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What’s the Plan, Mom?

baby and stork

When you find out that you’re pregnant, your world dissolves into a various shades of joy, curiosity, and worry. There’s a lot to learn about pregnancy and labor, especially if it’s your first child. One way many moms sort through the madness is to create a birth plan.

Birth Plans – Remember, it’s Just a Guideline

A birth plan is a short (typically 1 page or less) document that communicates your desires for labor and delivery to your medical team. It lets expectant mothers sort through their preferences and clearly articulate what type of childbirth they’d like. It’s important to remember that a birth plan is only a guideline. Delivery rarely goes as expected, and your medical team may be forced to make decisions that go against your written plan for the health of you and your baby. But if you’re trying to make sense of all the information you’re learning about labor, a birth plan is a good place to start.

What to Include in Your Birth Plan

Write your preferences clearly and concisely. It’s best to discuss your medical questions and preferences with your obstetrician and your family before writing anything down. Clearly communicate your preferences with your medical team ahead of time, before labor pains become the top priority.

  • Family: Who would you like in the delivery room with you?
  • Labor coach: What expectations do you have of the nurse who will coach you through labor?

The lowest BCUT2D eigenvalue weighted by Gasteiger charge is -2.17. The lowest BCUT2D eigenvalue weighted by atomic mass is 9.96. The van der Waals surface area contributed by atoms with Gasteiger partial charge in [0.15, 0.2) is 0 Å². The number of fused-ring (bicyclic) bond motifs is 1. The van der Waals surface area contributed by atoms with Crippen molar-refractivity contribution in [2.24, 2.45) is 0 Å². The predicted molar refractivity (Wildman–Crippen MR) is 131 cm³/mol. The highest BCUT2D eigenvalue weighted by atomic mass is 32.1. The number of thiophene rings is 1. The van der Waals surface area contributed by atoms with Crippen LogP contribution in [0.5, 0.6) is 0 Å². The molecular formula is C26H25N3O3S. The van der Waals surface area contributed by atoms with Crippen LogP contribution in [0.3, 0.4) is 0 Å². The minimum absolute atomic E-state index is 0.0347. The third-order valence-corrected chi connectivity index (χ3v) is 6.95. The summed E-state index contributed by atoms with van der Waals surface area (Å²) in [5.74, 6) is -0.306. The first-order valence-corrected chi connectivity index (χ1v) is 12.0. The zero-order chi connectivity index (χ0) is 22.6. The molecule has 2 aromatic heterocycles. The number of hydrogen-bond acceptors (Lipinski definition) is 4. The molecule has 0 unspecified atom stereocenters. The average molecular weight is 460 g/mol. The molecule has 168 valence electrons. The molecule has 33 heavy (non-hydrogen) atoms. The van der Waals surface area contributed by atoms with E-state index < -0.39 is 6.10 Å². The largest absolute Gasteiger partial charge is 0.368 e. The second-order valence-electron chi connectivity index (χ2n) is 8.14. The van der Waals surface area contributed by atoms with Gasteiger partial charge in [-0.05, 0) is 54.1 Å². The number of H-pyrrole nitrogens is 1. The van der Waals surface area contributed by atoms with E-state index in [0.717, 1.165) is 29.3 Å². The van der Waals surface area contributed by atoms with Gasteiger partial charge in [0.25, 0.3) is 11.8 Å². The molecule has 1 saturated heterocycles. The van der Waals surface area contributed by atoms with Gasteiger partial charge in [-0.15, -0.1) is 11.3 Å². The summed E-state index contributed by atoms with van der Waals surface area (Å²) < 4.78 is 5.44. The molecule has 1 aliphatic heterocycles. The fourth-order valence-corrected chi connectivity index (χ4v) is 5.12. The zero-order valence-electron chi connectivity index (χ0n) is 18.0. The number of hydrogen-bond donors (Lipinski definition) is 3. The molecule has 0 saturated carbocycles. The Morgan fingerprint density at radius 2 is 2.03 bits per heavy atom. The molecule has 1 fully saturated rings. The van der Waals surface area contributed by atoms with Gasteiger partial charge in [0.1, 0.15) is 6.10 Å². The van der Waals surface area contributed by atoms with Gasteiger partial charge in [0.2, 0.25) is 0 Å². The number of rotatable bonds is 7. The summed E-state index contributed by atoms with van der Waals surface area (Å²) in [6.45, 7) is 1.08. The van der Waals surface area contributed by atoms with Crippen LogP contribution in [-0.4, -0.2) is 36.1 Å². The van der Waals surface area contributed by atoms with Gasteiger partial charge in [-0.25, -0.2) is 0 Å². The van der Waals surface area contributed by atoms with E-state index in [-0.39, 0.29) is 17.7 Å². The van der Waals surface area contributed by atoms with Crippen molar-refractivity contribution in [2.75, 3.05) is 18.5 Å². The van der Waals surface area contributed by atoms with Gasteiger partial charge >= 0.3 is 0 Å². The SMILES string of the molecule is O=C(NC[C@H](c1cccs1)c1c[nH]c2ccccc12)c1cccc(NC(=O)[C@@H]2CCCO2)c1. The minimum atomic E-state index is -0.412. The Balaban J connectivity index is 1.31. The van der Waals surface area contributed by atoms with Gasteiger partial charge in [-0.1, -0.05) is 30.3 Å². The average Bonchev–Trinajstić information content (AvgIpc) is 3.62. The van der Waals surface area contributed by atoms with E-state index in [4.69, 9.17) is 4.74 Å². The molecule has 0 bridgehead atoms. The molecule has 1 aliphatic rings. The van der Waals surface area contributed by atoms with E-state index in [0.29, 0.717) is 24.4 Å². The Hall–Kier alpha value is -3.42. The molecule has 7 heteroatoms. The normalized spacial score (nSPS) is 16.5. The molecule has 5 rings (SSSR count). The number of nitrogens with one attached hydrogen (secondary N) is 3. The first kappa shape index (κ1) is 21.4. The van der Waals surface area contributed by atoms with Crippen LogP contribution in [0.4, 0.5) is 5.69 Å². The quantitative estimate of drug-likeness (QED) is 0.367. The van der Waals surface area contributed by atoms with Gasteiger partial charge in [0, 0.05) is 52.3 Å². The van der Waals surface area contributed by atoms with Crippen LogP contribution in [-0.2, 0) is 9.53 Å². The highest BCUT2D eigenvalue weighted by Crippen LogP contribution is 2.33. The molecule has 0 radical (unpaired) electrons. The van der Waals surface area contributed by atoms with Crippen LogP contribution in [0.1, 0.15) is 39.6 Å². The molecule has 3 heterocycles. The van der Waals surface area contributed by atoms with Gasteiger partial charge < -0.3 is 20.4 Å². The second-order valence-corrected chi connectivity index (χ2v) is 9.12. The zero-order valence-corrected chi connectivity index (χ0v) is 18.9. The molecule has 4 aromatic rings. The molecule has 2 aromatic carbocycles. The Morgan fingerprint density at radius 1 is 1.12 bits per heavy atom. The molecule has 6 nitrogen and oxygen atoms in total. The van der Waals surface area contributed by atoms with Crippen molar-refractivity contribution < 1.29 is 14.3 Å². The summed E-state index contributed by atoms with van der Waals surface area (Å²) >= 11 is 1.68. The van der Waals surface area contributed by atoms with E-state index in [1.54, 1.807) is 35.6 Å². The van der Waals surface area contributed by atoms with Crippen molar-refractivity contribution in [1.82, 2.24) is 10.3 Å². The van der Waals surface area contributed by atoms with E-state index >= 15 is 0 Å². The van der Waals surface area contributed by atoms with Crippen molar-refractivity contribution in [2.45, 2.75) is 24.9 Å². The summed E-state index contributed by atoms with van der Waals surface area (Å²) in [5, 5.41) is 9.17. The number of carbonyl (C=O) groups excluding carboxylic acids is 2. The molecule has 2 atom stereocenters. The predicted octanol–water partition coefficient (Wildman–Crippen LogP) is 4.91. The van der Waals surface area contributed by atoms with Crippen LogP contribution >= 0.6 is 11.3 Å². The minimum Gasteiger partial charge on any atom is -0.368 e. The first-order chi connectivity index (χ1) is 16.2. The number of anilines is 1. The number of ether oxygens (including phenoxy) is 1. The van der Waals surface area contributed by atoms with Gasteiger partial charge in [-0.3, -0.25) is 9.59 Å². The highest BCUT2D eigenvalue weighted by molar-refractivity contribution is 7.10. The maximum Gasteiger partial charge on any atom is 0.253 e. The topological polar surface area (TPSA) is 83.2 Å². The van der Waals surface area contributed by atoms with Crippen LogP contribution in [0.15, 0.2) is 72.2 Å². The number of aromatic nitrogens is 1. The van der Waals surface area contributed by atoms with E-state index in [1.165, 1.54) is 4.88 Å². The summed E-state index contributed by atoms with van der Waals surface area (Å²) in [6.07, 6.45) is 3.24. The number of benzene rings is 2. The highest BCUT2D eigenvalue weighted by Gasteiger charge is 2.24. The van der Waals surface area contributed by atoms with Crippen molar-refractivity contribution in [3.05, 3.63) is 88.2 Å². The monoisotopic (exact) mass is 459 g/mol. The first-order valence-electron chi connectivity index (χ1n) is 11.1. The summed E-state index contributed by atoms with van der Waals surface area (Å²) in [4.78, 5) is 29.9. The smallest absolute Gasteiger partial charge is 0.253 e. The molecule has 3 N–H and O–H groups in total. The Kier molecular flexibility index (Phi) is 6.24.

• IV: IV’s are typically not necessary during labor, but some women need them to receive fluids and prevent dehydration, or to quickly administer medications during labor. If you want an epidural, you will need an IV.
  • Blood tests: Though typically only necessary for high-risk pregnancies, blood tests may be needed to ensure labor goes smoothly.
  • Inducing or augmenting labor: Know how you feel about starting or speeding up the delivery process.
  • Pain relief: From breathing exercises to epidurals, there are plenty of natural and medical pain relievers for moms during labor.
  • Delivery positions: Positions vary from sitting or semi-sitting to lying on your side or squatting.
  • Episiotomy: Making a cut to widen the vaginal opening is not necessary for all women, though it may be necessary during difficult labor.
  • Cutting the umbilical cord: Waiting several minutes to cut the cord may help your baby receive more blood supply. Some fathers like to get involved by cutting the umbilical cord.
  • Skin-to-skin contact: This can help create intimacy between mother and child or father and child.
  • Cesarean section: Whether you’ve scheduled a C-section or you’re simply planning for an emergency situation, consider what types of pain relief you’d like in the event of a Cesarean birth.
  • Breastfeeding: Beginning breastfeeding is often most effective in the 30 to 60 minutes after birth. Skin-to-skin contact stimulates your infant’s impulse to breastfeed, making it more likely to be a success.

To learn more about creating a realistic birth plan, talk to your obstetrician or midwife at your next appointment.